Media almost exclusively celebrates those of able body. Disability and illness are, whether we admit it or not, internalized as signs of weakness. Five Foot Two follows Lady Gaga– a cultural figurehead for strength personified. She talks personal and artistic growth in the film, and briefly discusses the comfortability in her sexuality as a 30-year-old woman. For once in media, disability does not define Gaga’s personal successes. Gaga continues to be a creator, a boss, a sexual being, a performer. Rather than crumble under the pain of her illness, she carries it with her and churns it into her strength as a human being.

A success of Gaga: Five Foot Two is its breadth of subject matter. The film captures months of Gaga’s demanding work schedule, where major career events lend themselves to personal discussion by the star herself. It lacks, respectively, depth of any one issue she discusses. We meet Gaga’s grandmother, who lost her daughter Joanne to Lupus before Gaga was born. We are steered through Gaga’s emotional family dynamic with the missing family member who inspired the record Joanne. Though the family narrative hits hard in her Grandmother’s quiet living room, or when we see Gaga alone at a family christening, it loses its punch amidst the many other aspects captured in the film. Her very recent failed engagement is only touched on a handful of times in the wake of her Super Bowl performance.

The halftime show is set up as the conclusion of the film; what all the struggle of the first 90 minutes leads up to. Because I felt this film grappled to plant its feet, Five Foot Two could have surpassed the Super Bowl and continued into more events of her daily life, perhaps opening up more about her illness or future artistic plans. It could have very well been that the filmmakers had to simply choose a stopping point– because I’m certain following Lady Gaga with a camera creates a myriad of pop culture anthologies. In all, the observational style of the doc leaves us with at least a breath of what the artful, wise and impassioned life of Lady Gaga might be like.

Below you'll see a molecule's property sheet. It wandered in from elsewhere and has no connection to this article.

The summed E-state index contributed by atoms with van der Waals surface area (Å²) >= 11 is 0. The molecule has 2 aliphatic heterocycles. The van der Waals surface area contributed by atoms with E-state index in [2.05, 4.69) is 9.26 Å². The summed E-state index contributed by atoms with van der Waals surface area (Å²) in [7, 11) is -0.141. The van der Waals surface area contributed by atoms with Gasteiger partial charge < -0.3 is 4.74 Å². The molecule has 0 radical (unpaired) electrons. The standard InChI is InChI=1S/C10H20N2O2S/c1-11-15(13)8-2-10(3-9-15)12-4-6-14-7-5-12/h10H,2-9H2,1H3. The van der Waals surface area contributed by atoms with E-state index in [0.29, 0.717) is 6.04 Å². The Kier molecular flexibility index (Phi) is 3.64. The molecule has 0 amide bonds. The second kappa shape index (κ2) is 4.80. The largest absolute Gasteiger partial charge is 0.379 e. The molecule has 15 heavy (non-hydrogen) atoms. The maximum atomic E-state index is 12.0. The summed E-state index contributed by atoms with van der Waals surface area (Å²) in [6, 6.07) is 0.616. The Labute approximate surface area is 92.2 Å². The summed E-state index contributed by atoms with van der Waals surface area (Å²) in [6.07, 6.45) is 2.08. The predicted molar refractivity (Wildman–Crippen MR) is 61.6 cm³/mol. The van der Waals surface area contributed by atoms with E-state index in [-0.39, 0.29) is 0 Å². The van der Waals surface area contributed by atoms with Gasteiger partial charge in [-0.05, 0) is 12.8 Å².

Lady Gaga was the first ever pop singer that gave me insight into stardom. Her story was one of perseverance, grit and creative genius. She opened my eyes to the working life of musicians; proving that being a pop star is as much an occupation as it is a labor of love. Like most fans, I found that Joanne was a confusing departure from Gaga’s sequined, balls-to-the-wall pop style. It made me question if she still possessed the same passion that inspired me so long ago. But this documentary tied together the change in Gaga’s artistry and her personal experiences, proving a pop star is only as creative as she grows to be. Five Foot Two paints a striking portrait of the beloved singer we were introduced to in 2008– a portrait that upholds her legacy with an unpolished human perspective.